If any of the above long winded lists is cold hardy enough for you, there is a reasonable chance that it will beat the heat too. So far I've been lucky with them. The above ground plastic pipe sprinkler system simplifies the watering and leaves soon hide the pipe. Changes can be easily made as the plants grow. To date I have never lost an evergreen azalea to cold although a few have suffered burned leaves (Pericats, 'Fielder's White', and 'Albert — Elizabeth') and they thrive on heat, even the Satsukis. The deciduous ones are more difficult as they seem to attract weevils.
       If I were going to select species to use in hybridizing for heat tolerance, I would use R. hippophaeoides, R. carolinianum, Triflorums, williamsianum hybrids, griffithianum hybrids, 'Yellow Hammer', R. aberconwayi, certain arboreum selections and the Scabrifolium series.
       I have recently had an opportunity to visit gardens in the Sacramento, Central Valley, and Orinda areas and find that Ukiah's shorter growing season (meaning fewer hot days and colder wetter winters) give different opportunities. The companion plants vary too. Basically, it's a case of citrus versus non-citrus growing areas. Ukiah lost the battle of the orange. I suspect Maddeniis go with the orange and while I miss the unique fragrance, I have less work in general to keep rhododendrons and azaleas going.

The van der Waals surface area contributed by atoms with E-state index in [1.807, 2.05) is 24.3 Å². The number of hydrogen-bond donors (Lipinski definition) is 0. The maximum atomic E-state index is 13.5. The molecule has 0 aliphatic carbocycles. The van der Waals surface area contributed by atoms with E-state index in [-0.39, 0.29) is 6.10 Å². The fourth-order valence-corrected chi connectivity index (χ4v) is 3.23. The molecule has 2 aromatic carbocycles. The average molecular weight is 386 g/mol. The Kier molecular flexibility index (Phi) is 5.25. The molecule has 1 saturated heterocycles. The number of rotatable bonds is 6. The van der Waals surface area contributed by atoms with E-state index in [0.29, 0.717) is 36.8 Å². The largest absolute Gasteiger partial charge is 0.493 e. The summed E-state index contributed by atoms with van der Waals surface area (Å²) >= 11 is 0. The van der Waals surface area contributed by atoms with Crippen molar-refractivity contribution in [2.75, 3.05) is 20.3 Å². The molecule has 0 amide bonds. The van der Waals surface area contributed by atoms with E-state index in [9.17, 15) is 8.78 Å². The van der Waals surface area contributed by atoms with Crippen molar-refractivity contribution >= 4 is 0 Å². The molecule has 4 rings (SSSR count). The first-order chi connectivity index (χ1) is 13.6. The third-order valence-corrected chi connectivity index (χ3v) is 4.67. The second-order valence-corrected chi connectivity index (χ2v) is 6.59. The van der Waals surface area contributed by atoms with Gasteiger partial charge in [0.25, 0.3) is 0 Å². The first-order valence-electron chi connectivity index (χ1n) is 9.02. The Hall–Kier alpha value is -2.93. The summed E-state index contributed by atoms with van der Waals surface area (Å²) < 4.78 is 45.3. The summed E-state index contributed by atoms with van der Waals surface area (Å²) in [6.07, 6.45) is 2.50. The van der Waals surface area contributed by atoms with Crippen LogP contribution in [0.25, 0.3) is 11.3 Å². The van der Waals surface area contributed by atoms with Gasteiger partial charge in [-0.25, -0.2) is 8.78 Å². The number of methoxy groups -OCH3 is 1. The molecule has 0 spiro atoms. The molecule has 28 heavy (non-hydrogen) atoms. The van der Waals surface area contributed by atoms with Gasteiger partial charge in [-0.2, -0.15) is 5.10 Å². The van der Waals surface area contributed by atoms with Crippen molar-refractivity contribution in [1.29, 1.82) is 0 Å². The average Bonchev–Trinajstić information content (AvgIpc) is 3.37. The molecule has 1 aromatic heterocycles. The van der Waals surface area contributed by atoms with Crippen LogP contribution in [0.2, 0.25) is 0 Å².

George Rings pointers on irrigation, shade, drainage, and wind are the deciding factors in climate modification. There is no rhododendron or azalea that could survive this climate in an exposed position without additional summer water. Only a tap-rooted plant could.